Emperor penguins are staring down a “threatened” designation from the Endangered Species Act as they face habitat loss, according to the US Department of Fish and Wildlife. The department announced that it will grant protections for emperor penguins on Tuesday in accordance with their threatened status.
With sea ice receding and melting, emperor penguins are losing their ability to replenish their populations. The penguins rely on sea ice to form breeding colonies. They also forage for food and avoid predators, according to a report from AccuWeather. Granting them “threatened” status will allow for population management and habitat conservation efforts.
The difference between “endangered” and “threatened” is that endangered species are nearing imminent extinction. Threatened species could become endangered in the near future. It’s important to conserve species and habitats before they become endangered.
“This listing reflects the growing extinction crisis and highlights the importance of the [Endangered Species Act] and efforts to conserve species before population declines become irreversible,” said Martha Williams, Fish and Wildlife Service director. “Climate change is having a profound impact on species around the world and addressing it is a priority for the administration. The listing of the emperor penguin serves as an alarm bell but also a call to action.”
US Fish and Wildlife Declares Emperor Penguins ‘Threatened’: What That Means for the Population
Currently, US Fish and Wildlife reports that the emperor penguin populations are stable. But, there’s still cause for concern, because the species could become endangered in the next 20 to 30 years. If carbon emissions remain as high as they are, the penguins could lose up to 47% of their habitat by 2050.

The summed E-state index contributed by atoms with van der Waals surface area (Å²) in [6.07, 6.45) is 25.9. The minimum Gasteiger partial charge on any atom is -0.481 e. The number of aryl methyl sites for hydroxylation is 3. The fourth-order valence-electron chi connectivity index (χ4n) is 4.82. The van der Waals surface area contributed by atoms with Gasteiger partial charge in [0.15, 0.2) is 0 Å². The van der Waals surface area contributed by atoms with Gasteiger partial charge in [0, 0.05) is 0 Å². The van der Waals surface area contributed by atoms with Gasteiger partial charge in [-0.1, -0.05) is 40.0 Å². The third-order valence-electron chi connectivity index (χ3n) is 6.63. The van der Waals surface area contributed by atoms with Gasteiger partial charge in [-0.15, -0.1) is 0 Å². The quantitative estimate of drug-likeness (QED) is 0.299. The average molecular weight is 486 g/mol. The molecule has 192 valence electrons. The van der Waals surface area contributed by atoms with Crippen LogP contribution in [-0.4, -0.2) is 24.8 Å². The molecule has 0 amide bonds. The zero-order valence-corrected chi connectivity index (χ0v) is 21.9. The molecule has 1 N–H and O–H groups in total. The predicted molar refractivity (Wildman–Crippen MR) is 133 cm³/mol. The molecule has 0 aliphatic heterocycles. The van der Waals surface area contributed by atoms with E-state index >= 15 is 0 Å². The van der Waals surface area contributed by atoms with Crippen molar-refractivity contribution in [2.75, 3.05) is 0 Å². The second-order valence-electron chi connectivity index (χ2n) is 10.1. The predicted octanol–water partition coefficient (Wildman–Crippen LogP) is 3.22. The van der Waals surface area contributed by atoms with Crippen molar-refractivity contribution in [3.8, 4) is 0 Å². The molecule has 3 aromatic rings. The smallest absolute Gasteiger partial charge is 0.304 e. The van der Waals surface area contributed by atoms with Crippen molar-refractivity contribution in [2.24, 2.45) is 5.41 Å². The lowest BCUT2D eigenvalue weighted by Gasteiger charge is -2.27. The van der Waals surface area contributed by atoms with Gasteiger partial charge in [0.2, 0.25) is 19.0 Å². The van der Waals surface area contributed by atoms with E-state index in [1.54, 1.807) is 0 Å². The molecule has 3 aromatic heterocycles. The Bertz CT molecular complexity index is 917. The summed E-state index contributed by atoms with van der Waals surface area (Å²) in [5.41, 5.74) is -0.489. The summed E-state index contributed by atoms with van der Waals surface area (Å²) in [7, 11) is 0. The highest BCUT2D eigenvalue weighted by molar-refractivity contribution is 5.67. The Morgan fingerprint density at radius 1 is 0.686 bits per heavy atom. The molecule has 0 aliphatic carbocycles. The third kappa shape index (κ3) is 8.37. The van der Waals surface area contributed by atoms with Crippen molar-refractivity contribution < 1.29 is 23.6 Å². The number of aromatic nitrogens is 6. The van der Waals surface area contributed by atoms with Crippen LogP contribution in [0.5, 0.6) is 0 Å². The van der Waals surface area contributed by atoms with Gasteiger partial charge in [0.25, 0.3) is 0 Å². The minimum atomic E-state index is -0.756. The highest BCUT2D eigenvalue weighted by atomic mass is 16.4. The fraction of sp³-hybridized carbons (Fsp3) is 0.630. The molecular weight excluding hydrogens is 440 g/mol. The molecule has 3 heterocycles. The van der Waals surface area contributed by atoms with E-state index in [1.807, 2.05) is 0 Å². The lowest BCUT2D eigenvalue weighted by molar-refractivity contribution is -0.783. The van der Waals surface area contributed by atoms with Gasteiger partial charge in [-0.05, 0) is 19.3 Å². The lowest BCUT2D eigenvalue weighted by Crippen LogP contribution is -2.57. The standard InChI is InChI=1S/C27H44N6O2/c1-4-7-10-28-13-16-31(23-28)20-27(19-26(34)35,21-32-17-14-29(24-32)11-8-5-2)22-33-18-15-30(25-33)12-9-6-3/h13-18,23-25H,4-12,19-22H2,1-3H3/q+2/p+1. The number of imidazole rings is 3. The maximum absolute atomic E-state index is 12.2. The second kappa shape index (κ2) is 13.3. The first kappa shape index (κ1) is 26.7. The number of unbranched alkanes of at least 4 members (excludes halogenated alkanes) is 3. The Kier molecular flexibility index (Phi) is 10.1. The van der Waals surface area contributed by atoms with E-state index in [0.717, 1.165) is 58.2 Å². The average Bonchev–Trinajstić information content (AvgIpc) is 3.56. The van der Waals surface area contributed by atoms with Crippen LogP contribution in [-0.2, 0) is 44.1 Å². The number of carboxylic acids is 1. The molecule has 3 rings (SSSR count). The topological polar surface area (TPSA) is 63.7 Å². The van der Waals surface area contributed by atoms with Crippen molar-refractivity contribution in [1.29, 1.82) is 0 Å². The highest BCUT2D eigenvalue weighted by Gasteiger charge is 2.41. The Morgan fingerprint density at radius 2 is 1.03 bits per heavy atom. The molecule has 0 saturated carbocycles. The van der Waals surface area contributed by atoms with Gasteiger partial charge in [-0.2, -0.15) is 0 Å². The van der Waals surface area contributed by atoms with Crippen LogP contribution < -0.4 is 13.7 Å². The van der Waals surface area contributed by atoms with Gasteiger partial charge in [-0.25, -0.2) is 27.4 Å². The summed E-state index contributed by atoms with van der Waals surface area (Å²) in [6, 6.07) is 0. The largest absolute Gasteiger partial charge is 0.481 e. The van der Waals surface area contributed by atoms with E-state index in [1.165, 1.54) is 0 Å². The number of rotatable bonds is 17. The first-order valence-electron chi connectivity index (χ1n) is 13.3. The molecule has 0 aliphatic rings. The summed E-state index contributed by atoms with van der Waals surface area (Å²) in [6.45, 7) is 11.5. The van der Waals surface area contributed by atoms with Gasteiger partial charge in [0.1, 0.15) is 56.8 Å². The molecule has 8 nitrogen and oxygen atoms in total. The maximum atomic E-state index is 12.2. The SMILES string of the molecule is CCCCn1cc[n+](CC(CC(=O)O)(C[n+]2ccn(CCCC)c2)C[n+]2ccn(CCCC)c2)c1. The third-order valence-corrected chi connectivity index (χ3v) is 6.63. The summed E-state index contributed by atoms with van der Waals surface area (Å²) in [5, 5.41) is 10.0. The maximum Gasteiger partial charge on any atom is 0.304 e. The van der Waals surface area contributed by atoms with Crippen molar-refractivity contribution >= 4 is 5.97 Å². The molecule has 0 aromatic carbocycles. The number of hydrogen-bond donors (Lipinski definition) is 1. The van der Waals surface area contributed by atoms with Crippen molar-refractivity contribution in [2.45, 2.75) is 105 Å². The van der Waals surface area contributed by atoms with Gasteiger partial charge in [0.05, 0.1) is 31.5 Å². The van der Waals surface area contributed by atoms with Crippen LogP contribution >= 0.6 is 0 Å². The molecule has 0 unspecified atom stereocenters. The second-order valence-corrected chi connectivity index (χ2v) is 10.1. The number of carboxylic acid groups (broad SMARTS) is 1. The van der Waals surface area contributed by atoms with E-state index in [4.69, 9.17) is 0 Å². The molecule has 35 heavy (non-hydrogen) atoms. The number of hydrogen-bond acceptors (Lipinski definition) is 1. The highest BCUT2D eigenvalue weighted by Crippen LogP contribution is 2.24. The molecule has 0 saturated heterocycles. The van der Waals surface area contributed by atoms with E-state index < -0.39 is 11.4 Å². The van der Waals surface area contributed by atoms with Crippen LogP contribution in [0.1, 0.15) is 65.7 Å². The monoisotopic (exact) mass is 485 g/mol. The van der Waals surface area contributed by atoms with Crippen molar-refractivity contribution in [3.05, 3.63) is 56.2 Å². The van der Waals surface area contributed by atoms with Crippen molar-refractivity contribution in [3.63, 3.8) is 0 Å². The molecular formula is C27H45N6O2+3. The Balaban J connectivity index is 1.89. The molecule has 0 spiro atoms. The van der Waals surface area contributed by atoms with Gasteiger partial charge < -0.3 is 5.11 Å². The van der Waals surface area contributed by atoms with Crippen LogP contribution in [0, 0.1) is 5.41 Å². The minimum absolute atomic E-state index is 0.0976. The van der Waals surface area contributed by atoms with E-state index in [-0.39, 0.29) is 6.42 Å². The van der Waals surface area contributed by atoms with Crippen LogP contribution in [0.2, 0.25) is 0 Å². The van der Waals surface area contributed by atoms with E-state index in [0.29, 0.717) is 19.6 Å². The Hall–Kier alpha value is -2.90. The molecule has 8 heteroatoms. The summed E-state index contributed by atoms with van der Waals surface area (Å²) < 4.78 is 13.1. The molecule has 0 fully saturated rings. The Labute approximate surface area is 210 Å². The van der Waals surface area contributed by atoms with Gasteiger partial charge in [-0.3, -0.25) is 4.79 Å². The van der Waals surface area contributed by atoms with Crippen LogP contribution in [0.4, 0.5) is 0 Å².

Along the coast of the Antarctic, Fish and Wildlife is keeping track of 61 breeding colonies. According to the department, there are between 625,000 and 650,000 individual emperor penguins in the entire species population. There is still time to save the emperor penguin, and hopefully, their new threatened status will kickstart efforts to replenish the population. The new status is slated to go into effect at the end of November.
Cloned Horse Could Be Key to Saving Its Endangered Species
Recently, a cloned stallion named Kurt was reintroduced into a herd of Przewalski’s horses at the San Diego Zoo Safari Park. Przewalski’s horses are an extremely rare and endangered species native to the steppes of Central Asia. There are only about 2,000 of these horses left in the world. But, Kurt could be the key to saving his species. The original Kurt’s DNA was frozen about 40 years ago, and the cloned horse was born in Texas in 2020.
“We plan to have Kurt produce many offspring here,” said Oliver Ryder, the director of Conservation Genetics at the San Diego Zoo Wildlife Alliance, to KPBS. “We are considering also producing more copies of Kurt because he’s so valuable. And it’s possible that eventually, Kurt would go to another institution. To allow the establishment of this lost genetic variation.”